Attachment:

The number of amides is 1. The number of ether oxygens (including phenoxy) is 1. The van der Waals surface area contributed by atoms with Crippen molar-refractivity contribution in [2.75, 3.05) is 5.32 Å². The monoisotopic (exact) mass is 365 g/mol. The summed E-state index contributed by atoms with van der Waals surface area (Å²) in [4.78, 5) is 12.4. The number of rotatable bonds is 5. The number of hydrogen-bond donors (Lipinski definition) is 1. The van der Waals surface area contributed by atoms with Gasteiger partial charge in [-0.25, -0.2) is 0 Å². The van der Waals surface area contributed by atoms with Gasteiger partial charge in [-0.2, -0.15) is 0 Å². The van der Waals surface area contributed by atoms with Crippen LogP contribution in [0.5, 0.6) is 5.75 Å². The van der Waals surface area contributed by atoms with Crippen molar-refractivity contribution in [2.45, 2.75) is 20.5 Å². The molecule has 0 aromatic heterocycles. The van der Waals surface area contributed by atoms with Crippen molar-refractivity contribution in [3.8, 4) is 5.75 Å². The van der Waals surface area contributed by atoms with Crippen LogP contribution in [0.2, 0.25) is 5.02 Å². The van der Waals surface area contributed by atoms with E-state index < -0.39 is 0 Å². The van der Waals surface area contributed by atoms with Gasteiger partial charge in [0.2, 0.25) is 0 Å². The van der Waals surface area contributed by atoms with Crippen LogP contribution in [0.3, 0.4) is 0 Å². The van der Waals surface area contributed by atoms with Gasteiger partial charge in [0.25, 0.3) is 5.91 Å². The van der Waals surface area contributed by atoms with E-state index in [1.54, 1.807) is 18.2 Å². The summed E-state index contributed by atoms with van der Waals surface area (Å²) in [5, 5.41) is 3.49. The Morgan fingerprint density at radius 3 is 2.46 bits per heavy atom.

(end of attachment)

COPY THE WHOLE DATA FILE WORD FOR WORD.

The number of amides is 1. The number of ether oxygens (including phenoxy) is 1. The van der Waals surface area contributed by atoms with Crippen molar-refractivity contribution in [2.75, 3.05) is 5.32 Å². The monoisotopic (exact) mass is 365 g/mol. The summed E-state index contributed by atoms with van der Waals surface area (Å²) in [4.78, 5) is 12.4. The number of rotatable bonds is 5. The number of hydrogen-bond donors (Lipinski definition) is 1. The van der Waals surface area contributed by atoms with Gasteiger partial charge in [-0.25, -0.2) is 0 Å². The van der Waals surface area contributed by atoms with Gasteiger partial charge in [-0.2, -0.15) is 0 Å². The van der Waals surface area contributed by atoms with Crippen LogP contribution in [0.5, 0.6) is 5.75 Å². The van der Waals surface area contributed by atoms with Crippen molar-refractivity contribution in [2.45, 2.75) is 20.5 Å². The molecule has 0 aromatic heterocycles. The van der Waals surface area contributed by atoms with Crippen molar-refractivity contribution in [3.8, 4) is 5.75 Å². The van der Waals surface area contributed by atoms with Crippen LogP contribution in [0.2, 0.25) is 5.02 Å². The van der Waals surface area contributed by atoms with E-state index < -0.39 is 0 Å². The van der Waals surface area contributed by atoms with Gasteiger partial charge in [0.2, 0.25) is 0 Å². The van der Waals surface area contributed by atoms with Crippen LogP contribution in [0.3, 0.4) is 0 Å². The van der Waals surface area contributed by atoms with Gasteiger partial charge in [0.25, 0.3) is 5.91 Å². The van der Waals surface area contributed by atoms with E-state index in [1.54, 1.807) is 18.2 Å². The summed E-state index contributed by atoms with van der Waals surface area (Å²) in [5, 5.41) is 3.49. The Morgan fingerprint density at radius 3 is 2.46 bits per heavy atom.